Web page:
Nigerian firm says it can’t ship natural gas after flooding
ABUJA, Nigeria (AP) — A major Nigerian energy company says it cannot deliver natural gas as promised in its contracts after deadly flooding hindered its operations, raising concerns about whether Africa’s largest economy can meet increased local and international demands during an energy crisis provoked by Russia’s war in Ukraine.
Nigeria LNG Limited, or NLNG, declared a “force majeure” this week, meaning it is unable to fulfill its contractual obligations to supply the fuel used around the world to generate electricity, heat homes and run factories after flooding led to a “significant disruption of gas supply.” About 3.8% of global monthly supply could be affected, risking higher prices, Rystad Energy said.
Andy Odeh, spokesman for NLNG, said Thursday that the company’s plant is “still in operation though at a limited capacity, due to reduced gas supply from some of its upstream gas suppliers.” The company is “working with all critical stakeholders on mitigating the impact on product deliveries,” he said in a statement, without providing more details on exports.
The NLNG is a joint venture between the Nigerian government, which is the majority shareholder, and energy giants including London-based Shell and Italy’s Eni. With capacity to produce over 20 million tons of liquefied natural gas, or LNG, per year, it is Nigeria’s largest gas firm, but its production capacity was only at 68% because of oil theft and pipeline vandalism that has plagued the country.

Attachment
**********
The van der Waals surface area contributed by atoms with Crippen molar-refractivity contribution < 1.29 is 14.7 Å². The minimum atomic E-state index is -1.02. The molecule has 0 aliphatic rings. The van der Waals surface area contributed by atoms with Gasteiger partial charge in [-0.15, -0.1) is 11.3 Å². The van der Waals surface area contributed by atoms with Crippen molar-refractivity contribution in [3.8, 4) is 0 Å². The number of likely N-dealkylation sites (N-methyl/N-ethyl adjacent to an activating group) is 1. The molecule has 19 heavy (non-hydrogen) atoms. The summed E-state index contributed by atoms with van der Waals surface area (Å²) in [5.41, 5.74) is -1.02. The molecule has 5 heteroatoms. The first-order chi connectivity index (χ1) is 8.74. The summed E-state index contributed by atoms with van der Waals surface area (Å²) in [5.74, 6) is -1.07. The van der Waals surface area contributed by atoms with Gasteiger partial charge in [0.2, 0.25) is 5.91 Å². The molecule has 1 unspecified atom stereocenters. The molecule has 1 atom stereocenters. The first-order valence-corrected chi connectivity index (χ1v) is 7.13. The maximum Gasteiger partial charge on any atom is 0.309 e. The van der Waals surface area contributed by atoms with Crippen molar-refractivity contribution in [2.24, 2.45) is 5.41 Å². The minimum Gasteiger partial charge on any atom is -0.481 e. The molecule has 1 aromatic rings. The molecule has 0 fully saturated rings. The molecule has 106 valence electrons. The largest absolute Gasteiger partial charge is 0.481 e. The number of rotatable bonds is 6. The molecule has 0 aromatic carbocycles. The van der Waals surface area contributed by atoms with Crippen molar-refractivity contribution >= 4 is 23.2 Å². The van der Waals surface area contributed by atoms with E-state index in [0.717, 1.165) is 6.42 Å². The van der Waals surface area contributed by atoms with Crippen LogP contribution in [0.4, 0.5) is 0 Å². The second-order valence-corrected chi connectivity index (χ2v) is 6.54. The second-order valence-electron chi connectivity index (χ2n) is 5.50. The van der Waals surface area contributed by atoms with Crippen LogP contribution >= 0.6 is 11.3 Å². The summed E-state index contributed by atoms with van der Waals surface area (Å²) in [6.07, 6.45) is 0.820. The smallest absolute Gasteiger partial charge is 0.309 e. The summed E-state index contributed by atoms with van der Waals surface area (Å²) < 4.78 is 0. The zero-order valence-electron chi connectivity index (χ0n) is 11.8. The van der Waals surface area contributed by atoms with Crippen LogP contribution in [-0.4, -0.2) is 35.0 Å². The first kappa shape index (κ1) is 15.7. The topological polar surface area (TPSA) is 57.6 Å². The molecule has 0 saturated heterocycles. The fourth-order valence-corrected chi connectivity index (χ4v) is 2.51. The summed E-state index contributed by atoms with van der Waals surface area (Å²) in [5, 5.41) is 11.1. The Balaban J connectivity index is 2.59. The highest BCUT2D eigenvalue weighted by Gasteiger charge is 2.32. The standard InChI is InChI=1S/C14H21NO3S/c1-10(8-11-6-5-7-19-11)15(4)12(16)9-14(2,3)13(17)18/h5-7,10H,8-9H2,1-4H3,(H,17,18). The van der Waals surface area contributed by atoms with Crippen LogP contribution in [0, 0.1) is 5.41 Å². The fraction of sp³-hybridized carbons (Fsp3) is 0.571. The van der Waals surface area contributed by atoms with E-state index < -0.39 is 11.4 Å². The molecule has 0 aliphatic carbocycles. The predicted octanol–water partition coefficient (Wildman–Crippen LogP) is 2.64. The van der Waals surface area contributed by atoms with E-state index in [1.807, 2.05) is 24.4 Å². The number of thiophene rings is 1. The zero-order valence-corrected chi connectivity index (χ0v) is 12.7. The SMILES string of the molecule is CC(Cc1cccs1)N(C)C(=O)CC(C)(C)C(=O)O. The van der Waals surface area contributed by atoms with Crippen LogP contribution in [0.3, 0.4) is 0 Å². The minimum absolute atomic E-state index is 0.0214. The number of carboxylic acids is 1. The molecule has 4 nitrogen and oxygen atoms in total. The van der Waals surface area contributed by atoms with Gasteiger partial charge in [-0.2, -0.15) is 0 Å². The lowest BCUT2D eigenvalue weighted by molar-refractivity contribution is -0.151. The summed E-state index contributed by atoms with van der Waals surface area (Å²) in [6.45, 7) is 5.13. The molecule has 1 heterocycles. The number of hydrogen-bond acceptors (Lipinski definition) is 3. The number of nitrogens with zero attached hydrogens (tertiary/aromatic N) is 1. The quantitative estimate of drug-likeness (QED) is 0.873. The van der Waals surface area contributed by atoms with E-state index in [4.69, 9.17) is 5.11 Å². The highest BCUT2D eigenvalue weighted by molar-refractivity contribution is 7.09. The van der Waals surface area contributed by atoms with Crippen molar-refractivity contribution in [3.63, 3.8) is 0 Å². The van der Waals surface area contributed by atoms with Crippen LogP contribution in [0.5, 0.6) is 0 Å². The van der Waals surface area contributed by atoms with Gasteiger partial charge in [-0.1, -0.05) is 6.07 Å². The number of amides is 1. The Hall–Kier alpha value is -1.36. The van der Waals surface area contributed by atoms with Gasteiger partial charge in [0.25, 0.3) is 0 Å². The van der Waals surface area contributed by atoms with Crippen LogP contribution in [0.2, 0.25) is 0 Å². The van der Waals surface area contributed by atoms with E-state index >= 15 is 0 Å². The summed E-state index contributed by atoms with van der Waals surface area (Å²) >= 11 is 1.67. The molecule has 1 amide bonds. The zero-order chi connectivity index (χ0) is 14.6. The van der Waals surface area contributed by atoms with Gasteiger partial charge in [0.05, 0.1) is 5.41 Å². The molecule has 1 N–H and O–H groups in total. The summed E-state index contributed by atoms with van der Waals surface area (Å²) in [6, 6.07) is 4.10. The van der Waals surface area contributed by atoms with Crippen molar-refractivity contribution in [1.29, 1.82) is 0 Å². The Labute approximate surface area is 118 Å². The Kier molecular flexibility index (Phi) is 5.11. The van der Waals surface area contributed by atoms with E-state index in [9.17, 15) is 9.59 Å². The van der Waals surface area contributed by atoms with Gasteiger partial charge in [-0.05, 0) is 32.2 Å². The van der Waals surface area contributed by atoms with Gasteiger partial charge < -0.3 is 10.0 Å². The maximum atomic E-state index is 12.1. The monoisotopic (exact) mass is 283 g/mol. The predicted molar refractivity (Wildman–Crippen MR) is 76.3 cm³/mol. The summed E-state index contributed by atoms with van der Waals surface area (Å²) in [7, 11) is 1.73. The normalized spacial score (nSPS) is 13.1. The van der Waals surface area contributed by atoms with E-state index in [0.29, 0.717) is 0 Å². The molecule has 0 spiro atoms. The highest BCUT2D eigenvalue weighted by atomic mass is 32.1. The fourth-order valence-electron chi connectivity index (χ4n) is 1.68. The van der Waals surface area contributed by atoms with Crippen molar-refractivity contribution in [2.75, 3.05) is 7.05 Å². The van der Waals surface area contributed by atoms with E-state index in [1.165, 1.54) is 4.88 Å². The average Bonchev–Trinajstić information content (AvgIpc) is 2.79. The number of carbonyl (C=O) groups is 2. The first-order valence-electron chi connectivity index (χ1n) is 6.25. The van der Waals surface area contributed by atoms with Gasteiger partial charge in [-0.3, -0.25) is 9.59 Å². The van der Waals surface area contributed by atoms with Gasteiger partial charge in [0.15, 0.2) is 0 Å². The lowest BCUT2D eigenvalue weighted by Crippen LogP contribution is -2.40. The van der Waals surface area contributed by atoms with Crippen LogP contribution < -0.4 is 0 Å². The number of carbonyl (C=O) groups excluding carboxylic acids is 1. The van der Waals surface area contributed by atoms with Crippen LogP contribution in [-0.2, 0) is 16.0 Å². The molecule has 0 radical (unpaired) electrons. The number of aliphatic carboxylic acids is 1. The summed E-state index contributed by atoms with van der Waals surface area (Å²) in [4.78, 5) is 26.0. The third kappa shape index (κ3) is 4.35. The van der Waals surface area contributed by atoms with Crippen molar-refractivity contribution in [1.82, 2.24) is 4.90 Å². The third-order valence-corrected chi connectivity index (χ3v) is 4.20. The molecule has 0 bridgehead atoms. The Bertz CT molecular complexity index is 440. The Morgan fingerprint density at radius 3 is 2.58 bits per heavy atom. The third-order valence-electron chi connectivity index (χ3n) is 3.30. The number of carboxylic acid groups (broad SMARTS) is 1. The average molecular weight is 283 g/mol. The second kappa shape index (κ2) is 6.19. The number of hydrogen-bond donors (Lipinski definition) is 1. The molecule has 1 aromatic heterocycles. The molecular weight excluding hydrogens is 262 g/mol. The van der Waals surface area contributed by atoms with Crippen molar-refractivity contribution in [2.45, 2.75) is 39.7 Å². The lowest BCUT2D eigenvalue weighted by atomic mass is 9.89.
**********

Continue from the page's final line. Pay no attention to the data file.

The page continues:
As Europe faces an energy crisis after Russia sharply reduced natural gas flows during the war in Ukraine, Nigeria and other African countries have agreed to work toward helping meet the European Union’s need for increased gas supplies. Nigeria has Africa’s largest natural gas reserves, but its capacity to meet such demands has come under question, even as European storage levels have managed to reach 92% ahead of the winter heating season and gas prices have fallen lately.
Flooding this year — the worst in a decade — has killed more than 600 people, displaced 1.3 million and “aggravated what was already a bad situation” for the national gas company, said Toyin Akinosho, a Nigeria energy consultant.
Floodwaters also have submerged many of the riverside communities in the oil-rich Niger Delta region where Nigeria’s crude oil facilities are located, threatening the operation of local and international oil companies. Nigeria is a member of the OPEC oil cartel that produces crude for world markets.
Akinosho expressed doubts about how quickly the disruption could be addressed to allow Nigeria to resume shipping gas to the EU, which gets 14% of its LNG imports from the African nation, as well as other buyers in North America, the Middle East and Asia.
Analysts fear that if the disruption in gas supplies persists, it would cause a further decline in government earnings at a time when Nigeria faces a cash crunch caused by declining crude production over the years.
The force majeure may “cause the NLNG markets to tighten further” before winter, when it faces higher demands for gas, said Olufola Wusu, an oil and gas expert who was part of a team that helped review Nigeria’s national gas policy.
“The chances are that if we are unable to meet local demand, it is highly unlikely that we will have sufficient gas to export. And it means that some of our customers may be forced to seek LNG from other suppliers,” Wusu said.
A spokesman for Timipre Sylva, Nigeria’s petroleum minister, declined to speak on the issue.
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